# Clopen subsets of the reals?

by SMA_01
Tags: clopen, reals, subsets
 P: 214 Prove that the only subset of ℝ with the absolute value metric that are both open and closed are ℝ and ∅. I know I'm supposed to prove by contradiction, but i'm having trouble: Suppose there exists a clopen subset A of ℝ, where A≠ℝ, A≠∅. Let [x,y] be a closed interval in ℝ, where x is in A and y is in A' (complement of A). Now, let b=sup{z$\in$[x,y]|z$\in$A}. Then I know b$\in$A or b$\in$A'. I know that b is an upper bound for A implies b is a lower bound for A'. I'm just not sure how to arrive at a contradiction. I'm still not grasping the intuition behind it, can anyone explain intuitively what this means? Thanks.
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Emeritus
P: 15,671
 Quote by SMA_01 I know that b is an upper bound for A implies b is a lower bound for A'.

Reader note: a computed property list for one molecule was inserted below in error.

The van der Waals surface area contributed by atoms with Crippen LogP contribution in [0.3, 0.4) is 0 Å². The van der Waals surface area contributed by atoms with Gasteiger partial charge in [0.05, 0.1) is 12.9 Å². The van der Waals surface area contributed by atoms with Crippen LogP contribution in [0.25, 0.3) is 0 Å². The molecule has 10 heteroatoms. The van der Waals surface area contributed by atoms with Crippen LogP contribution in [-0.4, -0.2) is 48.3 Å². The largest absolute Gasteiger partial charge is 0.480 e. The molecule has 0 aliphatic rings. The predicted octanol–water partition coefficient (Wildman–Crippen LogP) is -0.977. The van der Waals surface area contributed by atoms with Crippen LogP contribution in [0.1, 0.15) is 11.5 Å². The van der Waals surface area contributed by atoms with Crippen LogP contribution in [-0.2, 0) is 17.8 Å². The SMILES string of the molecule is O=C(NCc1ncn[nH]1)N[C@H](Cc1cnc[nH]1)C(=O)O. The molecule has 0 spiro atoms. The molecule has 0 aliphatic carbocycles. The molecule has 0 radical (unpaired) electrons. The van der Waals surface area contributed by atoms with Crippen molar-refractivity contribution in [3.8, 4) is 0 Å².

That's not true is it? Take A=[a,b], then b is an upper bound of A. But $A^\prime=(-\infty,a)\cup (b,+\infty)$ and b is certainly not a lower bound of this.

Anyway, by definition you know that b is the supremum of $[x,y]\cap A$. But the set $[x,y]\cap A$ is closed (what is your definition of closed anyway?), what does that tel you about b?
 P: 214 Oh okay, I see my mistake. Closed means a set contains its limit points. So if that intersection is closed, then b is in A?
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## Clopen subsets of the reals?

 Quote by SMA_01 Oh okay, I see my mistake. Closed means a set contains its limit points. So if that intersection is closed, then b is in A?
OK, so b is an element of A. Can you make a similar argument to conclude that b is an element of A'?
 P: 214 Okay, b is an element of A because it is the intersection and A is closed. Why would it necessarily have to be in A'?
 P: 214 Unless, A' is clopen too right? So A' will have to contain all of its limit points as well, and b is a boundary point for A'...? Am I thinking about this correctly?
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